Author: Nathan Singleton

Nathan Singleton

Have we forgotten how to play?

Just recently, I was speaking with a close friend of mine on what it was like to finally be able to interact with each other face-to-face again. The conversation turned to how our children were coping, and he began to tell me of a recent event – his son had his friends come over to the house to play together, and yet… they didn’t.

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Nathan Singleton

What we’ve learnt from lockdown

Lifeline’s youth work team—collectively known as SW!TCH—works with young people who are at risk of being excluded from mainstream schooling, of having poor mental health, or of being involved in Serious Youth Violence. Traditionally, this takes place both in schools

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Nathan Singleton

Youth work: averting an oncoming crisis

As we pass our 90th day in lockdown and the government has started to ease restrictions, our youth team – still out and about supporting young people – have started to observe a growing number of young people back out

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Nathan Singleton

Fighting loneliness in lockdown

We approach the end of our second month in lockdown, and maybe the end is now in sight. However, the road back to our old way of working is still a long one, and many restrictions will still have to

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Nathan Singleton

Community: the antidote to COVID-19 isolation

Dear friends and partners across the statutory, voluntary, community and faith sectors, As the coronavirus crisis and lockdown continues, and our daily patterns of work have settled into a new norm, there are many positive things to take from what

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Triangulating intel – the crucial ingredient in combating serious youth violence

Last month, tragically, a teenager was stabbed (and died) while attending a knife awareness course. The event was shocking, and raised questions across the sector about how to best safeguard those who are invited to attend such courses.

In our serious youth violence prevention programme SW!TCH Lives (and indeed all of our programmes), we place great emphasis on building relationship through long-term mentoring. This is the best way to get to know the individuals along with who their “ops” (opposition) and associates are. Attempting to discover this information from cold is very difficult; young people are far less inclined to talk honestly, fully, and openly with someone they don’t know. We should also note that information changes rapidly and that’s why a relational, rather than information-gathering, approach is essential.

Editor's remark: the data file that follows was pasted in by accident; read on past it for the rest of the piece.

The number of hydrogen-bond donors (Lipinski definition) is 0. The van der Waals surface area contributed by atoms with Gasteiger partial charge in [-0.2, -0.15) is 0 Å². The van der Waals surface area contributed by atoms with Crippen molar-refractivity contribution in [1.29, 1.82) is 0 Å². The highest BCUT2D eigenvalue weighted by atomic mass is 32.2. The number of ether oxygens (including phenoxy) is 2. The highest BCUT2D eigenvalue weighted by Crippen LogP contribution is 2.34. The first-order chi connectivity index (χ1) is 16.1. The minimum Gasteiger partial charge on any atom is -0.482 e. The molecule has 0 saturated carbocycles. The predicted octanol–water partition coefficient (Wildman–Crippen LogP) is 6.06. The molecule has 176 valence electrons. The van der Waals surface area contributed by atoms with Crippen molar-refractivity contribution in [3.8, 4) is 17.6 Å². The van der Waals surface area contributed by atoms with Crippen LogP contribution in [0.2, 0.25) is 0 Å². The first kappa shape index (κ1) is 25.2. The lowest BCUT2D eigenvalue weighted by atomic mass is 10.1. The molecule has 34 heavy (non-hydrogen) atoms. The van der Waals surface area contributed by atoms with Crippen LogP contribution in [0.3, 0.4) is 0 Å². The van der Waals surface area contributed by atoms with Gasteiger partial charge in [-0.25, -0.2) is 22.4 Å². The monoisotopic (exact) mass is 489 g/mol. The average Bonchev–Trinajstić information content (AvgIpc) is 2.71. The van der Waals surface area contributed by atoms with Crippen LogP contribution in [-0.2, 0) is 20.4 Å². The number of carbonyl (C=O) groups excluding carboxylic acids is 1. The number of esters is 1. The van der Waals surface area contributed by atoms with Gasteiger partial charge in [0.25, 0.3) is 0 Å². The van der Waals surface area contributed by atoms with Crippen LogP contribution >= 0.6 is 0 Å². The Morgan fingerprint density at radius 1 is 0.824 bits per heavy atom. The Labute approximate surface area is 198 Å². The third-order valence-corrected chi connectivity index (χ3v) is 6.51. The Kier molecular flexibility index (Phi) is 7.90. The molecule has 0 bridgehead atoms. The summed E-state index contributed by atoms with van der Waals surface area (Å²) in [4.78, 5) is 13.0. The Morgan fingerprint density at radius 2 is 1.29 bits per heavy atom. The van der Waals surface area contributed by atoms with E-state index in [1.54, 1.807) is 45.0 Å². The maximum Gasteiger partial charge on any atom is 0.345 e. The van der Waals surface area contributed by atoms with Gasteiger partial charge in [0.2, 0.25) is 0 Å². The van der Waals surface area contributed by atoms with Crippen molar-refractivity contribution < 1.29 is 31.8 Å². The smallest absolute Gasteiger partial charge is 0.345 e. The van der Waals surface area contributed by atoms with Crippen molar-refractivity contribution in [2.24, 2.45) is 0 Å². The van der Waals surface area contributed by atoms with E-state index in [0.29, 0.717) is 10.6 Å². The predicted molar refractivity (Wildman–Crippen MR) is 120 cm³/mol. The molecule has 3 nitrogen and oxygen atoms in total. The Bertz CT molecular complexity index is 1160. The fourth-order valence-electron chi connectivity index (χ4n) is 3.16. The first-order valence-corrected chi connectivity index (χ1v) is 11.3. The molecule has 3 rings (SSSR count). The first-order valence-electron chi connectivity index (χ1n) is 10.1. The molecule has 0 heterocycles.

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Nathan Singleton

Announcement today allows further expansion of SW!TCH Lives violence prevention programme

We’re excited to announce that TODAY, on #WorldMentalHealthDay2019, more schools across a greater geographical area, including Barking & Dagenham, Redbridge, Havering and now Thurrock will have access to LifeLine’s SW!TCH Lives and VIP mentoring programme, designed to improve the life chances of young people who are on the edge of a life of violence and crime, school exclusion or poor mental health.

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Nathan Singleton

Leading the way, learning through play…

“There are no parks close by where I can take my child to play! We live in a high rise flat – help, where should we go?” This was the cry of parents at Little Learners Nursery in the centre of Ilford, East London. Rising numbers of parents both return to work after the birth of a child, coupled with various Government schemes on offer (including the whopping 30 hours free childcare) to make this both possible and attractive. It’s not hard to foresee tomorrow’s potential problem for today’s city-centre children. But what’s the solution?

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Nathan Singleton

New FUNDED service for schools – supporting young people with mental health issues

Many of the young people LifeLine work with have been deeply affected by Adverse Childhood Experiences (ACEs) – or trauma. A growing body of research has identified the harmful effects that such experiences occurring during childhood, or teenage years (for example among others, exposure to domestic violence, or substance abuse or household mental illness) have on lifetime health. Individuals who have ACEs also tend to have more physical and mental health issues as adults than those who don’t and also tend to have a shorter life expectancy*.

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